So I've been doing a Teresa Wentzler knotwork bookmark, the one in the top left corner, as a travel project. I'd previously done a similar, though less complicated, bookmark that she offered in a free design, as my introduction to evenweave.
The free chart is shown against a grid of 1 stitch by 1 stich, as I expect from charts. The non-free chart is, well. It's different for each bookmark, but on the one I was working on, the horizontal lines are spaced at 1 stitch, 3 stitches, 2, 3, and then 1 again for the top two blocks of 10 stitches, and then 1, 3, 2, and 4 for the bottom block of 10. The vertical lines are spaced at 3, 5, and 2. I had to take a ruler to it to figure this out, because I am not spatially gifted.
After more false starts than I would care to admit, I thought things were going well. I'd come to the far edge of the bookmark and turned back, and was about to complete one more upside-down V and then cross over the stitching I did before.
Well, not so much.
I have absolutely no idea what happened and really I'm so mad I can't be bothered to figure it out. I stuffed the bookmark in the trash as soon as I took its picture and I'm going to do a blackwork bookmark that I found in a magazine by way of palate-cleanser (also because the wings of the big WIP, the overdyed red dragon, are in blackwork, and I've never done it). If and when I go back to these knotwork bookmarks, I'm going to take a ruler and a pencil to an enlarged copy of the chart.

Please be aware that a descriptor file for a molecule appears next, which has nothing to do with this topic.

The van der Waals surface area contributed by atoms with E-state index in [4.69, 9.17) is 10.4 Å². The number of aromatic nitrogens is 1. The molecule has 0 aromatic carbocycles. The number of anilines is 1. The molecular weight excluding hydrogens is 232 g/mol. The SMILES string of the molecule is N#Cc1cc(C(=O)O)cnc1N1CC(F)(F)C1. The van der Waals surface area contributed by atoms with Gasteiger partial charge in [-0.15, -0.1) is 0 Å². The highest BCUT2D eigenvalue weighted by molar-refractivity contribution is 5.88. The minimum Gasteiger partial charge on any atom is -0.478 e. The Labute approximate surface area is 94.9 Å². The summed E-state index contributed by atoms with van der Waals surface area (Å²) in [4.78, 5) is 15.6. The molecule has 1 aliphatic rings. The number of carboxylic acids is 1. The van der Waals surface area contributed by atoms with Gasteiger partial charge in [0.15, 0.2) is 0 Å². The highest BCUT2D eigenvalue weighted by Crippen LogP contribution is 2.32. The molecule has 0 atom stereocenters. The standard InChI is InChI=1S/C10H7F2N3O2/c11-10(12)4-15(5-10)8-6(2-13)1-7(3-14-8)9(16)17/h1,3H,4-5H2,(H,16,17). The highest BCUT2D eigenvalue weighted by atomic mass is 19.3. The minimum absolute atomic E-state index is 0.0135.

Seriously, why on earth would you chart that way?
[Very, very late ETA: on going back to these, it appears it was some peculiarity of my old computer's interaction with the electronic pattern software, as the pattern does in fact display with a 1x1 grid on my new one. I swear I wasn't making it up, though.]
Speaking of the overdyed red dragon, here's a picture for the record:
Not the greatest picture, but I think you can see that the outline of the body, tail, and limbs is done; the lighter-color bit at the top right is going to be the edge of the back wing. I decided to not finish one stitch at a time on the overdyed thread for the body, on the theory that going row-by-row would look more like body shading; we'll see how that decision comes out.